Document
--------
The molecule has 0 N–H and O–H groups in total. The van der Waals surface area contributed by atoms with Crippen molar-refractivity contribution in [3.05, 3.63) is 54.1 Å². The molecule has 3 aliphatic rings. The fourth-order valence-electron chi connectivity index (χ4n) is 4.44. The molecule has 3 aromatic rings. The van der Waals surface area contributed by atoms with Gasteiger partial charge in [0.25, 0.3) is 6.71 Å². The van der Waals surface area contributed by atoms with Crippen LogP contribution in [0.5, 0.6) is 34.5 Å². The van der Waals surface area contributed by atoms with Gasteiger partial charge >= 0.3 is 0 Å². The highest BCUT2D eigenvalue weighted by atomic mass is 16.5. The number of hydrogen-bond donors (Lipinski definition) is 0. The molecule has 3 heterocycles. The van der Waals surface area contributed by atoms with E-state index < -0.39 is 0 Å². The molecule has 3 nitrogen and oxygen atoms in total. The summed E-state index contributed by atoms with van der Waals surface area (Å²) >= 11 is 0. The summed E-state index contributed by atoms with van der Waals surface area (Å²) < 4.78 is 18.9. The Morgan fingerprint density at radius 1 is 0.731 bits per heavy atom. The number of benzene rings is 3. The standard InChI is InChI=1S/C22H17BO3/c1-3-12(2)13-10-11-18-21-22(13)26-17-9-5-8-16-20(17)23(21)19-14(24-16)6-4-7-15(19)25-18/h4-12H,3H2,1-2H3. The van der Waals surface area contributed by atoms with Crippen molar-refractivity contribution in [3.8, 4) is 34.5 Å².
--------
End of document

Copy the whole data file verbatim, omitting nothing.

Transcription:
The molecule has 0 N–H and O–H groups in total. The van der Waals surface area contributed by atoms with Crippen molar-refractivity contribution in [3.05, 3.63) is 54.1 Å². The molecule has 3 aliphatic rings. The fourth-order valence-electron chi connectivity index (χ4n) is 4.44. The molecule has 3 aromatic rings. The van der Waals surface area contributed by atoms with Gasteiger partial charge in [0.25, 0.3) is 6.71 Å². The van der Waals surface area contributed by atoms with Crippen LogP contribution in [0.5, 0.6) is 34.5 Å². The van der Waals surface area contributed by atoms with Gasteiger partial charge >= 0.3 is 0 Å². The highest BCUT2D eigenvalue weighted by atomic mass is 16.5. The number of hydrogen-bond donors (Lipinski definition) is 0. The molecule has 3 heterocycles. The van der Waals surface area contributed by atoms with E-state index < -0.39 is 0 Å². The molecule has 3 nitrogen and oxygen atoms in total. The summed E-state index contributed by atoms with van der Waals surface area (Å²) >= 11 is 0. The summed E-state index contributed by atoms with van der Waals surface area (Å²) < 4.78 is 18.9. The Morgan fingerprint density at radius 1 is 0.731 bits per heavy atom. The number of benzene rings is 3. The standard InChI is InChI=1S/C22H17BO3/c1-3-12(2)13-10-11-18-21-22(13)26-17-9-5-8-16-20(17)23(21)19-14(24-16)6-4-7-15(19)25-18/h4-12H,3H2,1-2H3. The van der Waals surface area contributed by atoms with Crippen molar-refractivity contribution in [3.8, 4) is 34.5 Å².